We also repeated simulations for the most and a moderately stable patterns (BBA1 and FFA1) with system sizes of 20 peptides instead of 12, which resulted in no major difference (Table 2). Among other peptides that we tested, although the relative stability between a few patterns could not be distinguished, using 12 peptides gave generally satisfactory result. Note that the computational cost sharply increases with the system size, since there are several patterns to test for a given peptide, and NMA also has strong size dependence.

To test the effect of helical twist [36] as well as the exposed edge, we performed additional MD simulations of the β-sheet bilayer candidates without the PBC along the filament axis. All bilayers did not dissociate and developed curvature, although the small system size made it difficult to characterize their helical pitch. BBA1 was still the most stable (Fig. 7A, solid circles). Variation in energy due to changes in helical twist is less than that from different supramolecular packing patterns [46], so the flat bilayer structure under PBC can be used to distinguish the relative stability among candidate patterns. Also note that the free energy difference between BBA1 and the rest is larger without PBC (Fig. 7A), indicating that less stable structures suffer more from the edge effect.

Polymorphism of NNQQ -sheet bilayers

Unlike 1YJP that has one dominant energy minimum, if there are multiple minima with similar stability, molecular polymorphism may be possible. As a test, we applied the present approach to the peptide NNQQ, which has two x-ray structures differing in β-sheet packing patterns with distinct faces forming dehydrated interfaces and different inter-peptide distance, d [27]. Construction of β-sheet bilayers (Fig. 2B), MD simulation, and calculation of followed the same procedure as for GNNQQNY. Candidate patterns were tested under PBC in two different sets of simulations with inter-peptide distances within a β-sheet, Å (2ONX) or 4.92 Å (2OLX) (Note that d does not change under the rigid PBC; see Methods).

When Å, FFA1 was the most stable pattern, although the native-like pattern was FBA1, with a small, 0.66 kcal/mol difference in . (Fig. 7B and Table S2). This can be explained in terms of the interaction between two β-sheet bilayers. In the case of 1YJP, a dehydrated steric zipper is formed only between the β-sheets in the BBA1 pattern, while there are crystal water molecules outside. However, in both 2OLX and 2ONX, there is no crystal water and both sides of the β-sheet bilayer form additional steric zipper interface with neighboring sheets. In the case of FBA1, it can repeat itself to build a laminated crystal. But when two FFA1 filaments stack, they must form a BB-pattern in between; BBP, BBA1, or BBA2 (Fig. S2). Our calculation shows that BBA2 is the most stable among BB-patterns. Therefore, rather than individually, the average of FFA1 and BBA2 should be compared with that of FBA1, where the former average is 0.48 kcal/mol higher. Although this is in agreement with the selection of FBA1 in 2ONX, the energy difference is narrower than the thermal energy at 300 K ( kcal/mol).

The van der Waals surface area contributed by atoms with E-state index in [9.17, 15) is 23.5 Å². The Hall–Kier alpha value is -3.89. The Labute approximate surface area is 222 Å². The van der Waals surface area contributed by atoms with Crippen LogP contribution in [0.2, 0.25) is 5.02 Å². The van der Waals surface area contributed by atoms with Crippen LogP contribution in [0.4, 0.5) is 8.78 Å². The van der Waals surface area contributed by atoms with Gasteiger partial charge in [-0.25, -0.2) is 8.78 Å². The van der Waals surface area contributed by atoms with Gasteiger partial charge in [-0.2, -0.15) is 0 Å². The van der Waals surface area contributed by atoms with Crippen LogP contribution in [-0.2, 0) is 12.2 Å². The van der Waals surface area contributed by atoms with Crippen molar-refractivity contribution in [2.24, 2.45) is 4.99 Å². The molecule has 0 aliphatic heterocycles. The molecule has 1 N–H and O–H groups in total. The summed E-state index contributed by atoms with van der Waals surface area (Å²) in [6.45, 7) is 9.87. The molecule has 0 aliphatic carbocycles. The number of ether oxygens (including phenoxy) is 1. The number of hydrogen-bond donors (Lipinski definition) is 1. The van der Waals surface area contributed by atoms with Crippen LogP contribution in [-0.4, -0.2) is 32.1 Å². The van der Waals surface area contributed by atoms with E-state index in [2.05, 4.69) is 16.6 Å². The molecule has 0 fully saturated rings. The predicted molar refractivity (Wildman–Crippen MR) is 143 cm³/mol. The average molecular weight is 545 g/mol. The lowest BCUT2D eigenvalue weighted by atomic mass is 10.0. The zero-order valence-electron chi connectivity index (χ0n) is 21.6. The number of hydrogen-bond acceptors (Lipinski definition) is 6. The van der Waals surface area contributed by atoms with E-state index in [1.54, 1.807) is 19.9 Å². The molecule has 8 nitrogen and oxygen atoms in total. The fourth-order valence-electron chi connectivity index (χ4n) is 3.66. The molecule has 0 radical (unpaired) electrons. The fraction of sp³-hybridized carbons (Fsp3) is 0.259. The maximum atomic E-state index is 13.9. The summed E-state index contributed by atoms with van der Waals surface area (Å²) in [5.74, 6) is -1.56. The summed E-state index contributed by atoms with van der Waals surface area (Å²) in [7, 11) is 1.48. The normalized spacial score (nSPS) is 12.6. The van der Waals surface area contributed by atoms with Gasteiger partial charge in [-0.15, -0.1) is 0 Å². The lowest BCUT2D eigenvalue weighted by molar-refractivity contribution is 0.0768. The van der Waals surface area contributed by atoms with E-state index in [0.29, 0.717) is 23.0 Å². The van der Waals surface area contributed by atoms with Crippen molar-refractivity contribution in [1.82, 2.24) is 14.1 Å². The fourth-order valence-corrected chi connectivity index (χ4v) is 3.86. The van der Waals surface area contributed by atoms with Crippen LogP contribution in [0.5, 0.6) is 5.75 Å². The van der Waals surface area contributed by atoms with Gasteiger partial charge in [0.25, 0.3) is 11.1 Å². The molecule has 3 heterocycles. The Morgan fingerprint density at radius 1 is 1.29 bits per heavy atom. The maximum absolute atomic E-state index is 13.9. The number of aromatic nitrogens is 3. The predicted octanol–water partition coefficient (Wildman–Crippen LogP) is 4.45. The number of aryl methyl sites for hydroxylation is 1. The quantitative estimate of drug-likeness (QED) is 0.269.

When Å, the three most stable patterns were FFA1 (−5.23 kcal/mol), FBA1 ( kcal/mol), and BBA1 (−4.35 kcal/mol). The native-like patterns are BBA1 and FBA1, whose average is only 0.44 kcal/mol (0.73 ) higher than that of FBA1. Such indeterminacy is presumably due to the symmetric sequence of NNQQ, which has the same side chains in the same order on both faces. Consistent with our result, an ab initio calculation indicated similar stability of the two crystal lattices [57].

Additional simulations support the above result. To allow the system to choose the inter-peptide distance d instead of fixing it by imposing a rigid PBC, we used a constant temperature and pressure (CPT) dynamics, where dimensions of the simulation box parallel and normal to the filament axis were controlled to keep the pressure at 1 atm, while PBC was still maintained. Averaged over the 2-ns production run, values of d were consistent with those from crystal structures: Å ( cf., Å), Å, and Å ( cf., Å). The first and the second lowest configurations were FFA1 and FBA1, respectively, consistent with results with a rigid PBC (Fig. 7B). FBA1 had lower than the average between FFA1 and BBA1 by 0.88 kcal/mol, again comparable to . For the case where FF and BB patterns alternate (Fig. S2), we find that FFA1 is more stable than BBA1. Thus the FFA1 bilayer may form first, which subsequently stack to form the BB-interface.

As in the case of GNNQQNY, the most stable β-sheet bilayer patterns of NNQQ closely followed those of the respective x-ray structures. The RMSD of heavy atoms between the FBA1 structure at the end of the production run and 2ONX was 2.07 Å(rigid PBC) and 1.85 Å (CPT), and the RMSD between 2OLX and BBA1 and FFA1 was on average 1.89 Å (rigid PBC) and 2.0 Å (CPT) (Fig. 8C).

Native anti-parallel filament patterns of VEALYL